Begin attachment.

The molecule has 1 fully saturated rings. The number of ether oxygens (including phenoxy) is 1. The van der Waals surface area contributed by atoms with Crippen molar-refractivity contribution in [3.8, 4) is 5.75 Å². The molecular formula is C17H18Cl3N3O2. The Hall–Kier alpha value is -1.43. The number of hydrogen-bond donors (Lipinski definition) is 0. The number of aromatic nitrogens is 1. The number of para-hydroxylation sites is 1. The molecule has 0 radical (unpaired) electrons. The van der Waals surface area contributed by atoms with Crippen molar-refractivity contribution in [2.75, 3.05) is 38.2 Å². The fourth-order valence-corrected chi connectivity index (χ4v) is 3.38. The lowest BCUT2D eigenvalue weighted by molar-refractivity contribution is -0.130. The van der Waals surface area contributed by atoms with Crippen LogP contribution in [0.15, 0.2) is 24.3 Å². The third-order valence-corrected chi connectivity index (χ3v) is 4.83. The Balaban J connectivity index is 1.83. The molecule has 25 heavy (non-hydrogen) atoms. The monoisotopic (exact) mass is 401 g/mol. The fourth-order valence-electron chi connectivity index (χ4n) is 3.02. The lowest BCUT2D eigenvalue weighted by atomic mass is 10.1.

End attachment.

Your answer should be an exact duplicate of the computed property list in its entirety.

The molecule has 1 fully saturated rings. The number of ether oxygens (including phenoxy) is 1. The van der Waals surface area contributed by atoms with Crippen molar-refractivity contribution in [3.8, 4) is 5.75 Å². The molecular formula is C17H18Cl3N3O2. The Hall–Kier alpha value is -1.43. The number of hydrogen-bond donors (Lipinski definition) is 0. The number of aromatic nitrogens is 1. The number of para-hydroxylation sites is 1. The molecule has 0 radical (unpaired) electrons. The van der Waals surface area contributed by atoms with Crippen molar-refractivity contribution in [2.75, 3.05) is 38.2 Å². The fourth-order valence-corrected chi connectivity index (χ4v) is 3.38. The lowest BCUT2D eigenvalue weighted by molar-refractivity contribution is -0.130. The van der Waals surface area contributed by atoms with Crippen LogP contribution in [0.15, 0.2) is 24.3 Å². The third-order valence-corrected chi connectivity index (χ3v) is 4.83. The Balaban J connectivity index is 1.83. The molecule has 25 heavy (non-hydrogen) atoms. The monoisotopic (exact) mass is 401 g/mol. The fourth-order valence-electron chi connectivity index (χ4n) is 3.02. The lowest BCUT2D eigenvalue weighted by atomic mass is 10.1.